Nigeria is best thing that has happened to the Igbo - a reply to Donu Kogbara/

Donu Kogbara was once described by one of her media colleagues as a story teller “with Goebbelian adroitness”.  Many people would probably dismiss her simply as someone with the pen equivalent of a big mouth.  She once described Nobel Laureate Professor Wọle Ṣoyinka as no more than a Yoruba tribal leader.  That was during the days that Ogoni tribal battles were being fought on British television and on the pages of London newspapers, notably the UK Guardian and The Independent, and specifically between the Kogbara clan and the Saro-Wiwa clan. 

Wọle Ṣoyinka had enlisted and joined other eminent world literary figures to plead the case of Ken Saro-Wiwa when the renowned Ogoni writer was about to be killed by brutal General Sani Abacha and, after Abacha had killed Saro-Wiwa, to campaign for world-wide sanctions against Nigeria’s military dictatorship. 

Donu’s shabby characterisation of Wọle Ṣoyinka was her attempt to disparage the humanitarian efforts of a global giant and quintessential social crusader.  It is one of the subtle hints of Donu Kogbara’s anti-Yoruba sentiments.  With her reputation as a veteran, the real trouble with Nigerian media must be journalists and writers like Ms Kogbara.

To be fair, Donu could be entitled to a personal grudge against Ken Saro-Wiwa.  At least one of the four Ogoni elders murdered, according to the criminal charges at the behest of Saro-Wiwa and by the eight other Ogoni activists condemned with him, was Donu’s blood relation reportedly.  However, much as one sympathises with personal grief at her loss, it is sad that Donu refuses to acknowledge evidence that absolves Saro-Wiwa.  She instead writes articles, coupled with appearances on Nigeria and British television, to demonise Saro-Wiwa and to sully the memory of that illustrious Ogoni son.  Meanwhile, she refuses to answer questions of her own allegedly paid efforts to help government and some oil companies to deny their reported involvement and incitement in that infamous fratricide.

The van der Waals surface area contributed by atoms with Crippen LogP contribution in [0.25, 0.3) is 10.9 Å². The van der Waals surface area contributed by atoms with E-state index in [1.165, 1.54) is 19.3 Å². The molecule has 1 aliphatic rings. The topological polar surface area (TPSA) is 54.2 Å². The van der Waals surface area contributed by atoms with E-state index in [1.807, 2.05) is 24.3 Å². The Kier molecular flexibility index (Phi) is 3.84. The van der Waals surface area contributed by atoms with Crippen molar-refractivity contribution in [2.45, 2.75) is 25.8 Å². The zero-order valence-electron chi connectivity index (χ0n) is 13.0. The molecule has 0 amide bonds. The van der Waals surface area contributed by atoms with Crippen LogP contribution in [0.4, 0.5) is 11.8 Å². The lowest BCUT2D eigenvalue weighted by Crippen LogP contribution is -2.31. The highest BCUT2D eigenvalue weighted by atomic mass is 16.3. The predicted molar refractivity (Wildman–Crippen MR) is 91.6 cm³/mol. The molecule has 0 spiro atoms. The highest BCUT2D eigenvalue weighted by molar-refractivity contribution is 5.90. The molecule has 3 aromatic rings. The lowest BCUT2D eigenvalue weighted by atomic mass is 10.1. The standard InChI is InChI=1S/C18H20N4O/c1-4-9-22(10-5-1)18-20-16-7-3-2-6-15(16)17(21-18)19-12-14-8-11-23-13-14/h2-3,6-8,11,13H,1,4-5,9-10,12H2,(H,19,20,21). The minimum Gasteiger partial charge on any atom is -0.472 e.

Last week, Ms Kogbara attempted what I consider to be her most Goebbelian effort to date.  With clichés and stereotype falsehood, she accuses the rest of Nigeria of hatred of the Igbo, in an article titled Rampant Igbophobia.  This is on account of the obviously provoked but ill-motivated quit notice issued to the Igbo by some misguided Fulani elements.

In the same chest-beating mode of similarly deluded Southeast jingoists, Donu writes that the reason for that hatred is because the Igbo are so economically savvy and materially successful, and that the Southeast is so far ahead of the rest of Nigeria in development, that it evokes envy.  Hardly, since Adolf Hitler’s Aryan rubbish, has there been more pedestrian propaganda. 

I initially refrained from replying directly to Donu Kogbara’s seemingly attempt to cry more than the bereaved, but seeing the general silence about what is a deeply offensive accusation from a reputedly world journalist like Donu Kogbara, there is no denying that a lot of false and divisive propaganda in the Nigeria public space take hold, only because nobody takes people like Ms Kogbara to task when they broadcast false information and key-in wrong inferences.

The disingenuous aspect of the campaign of people like Donu is that they keep churning out the same lies over and over again but, now, perhaps in the knowledge that superior facts have superseded their falsehood, attribute the misinformation to faceless sources.  In Donu’s case, they are unnamed friends and “someone called Ugo”.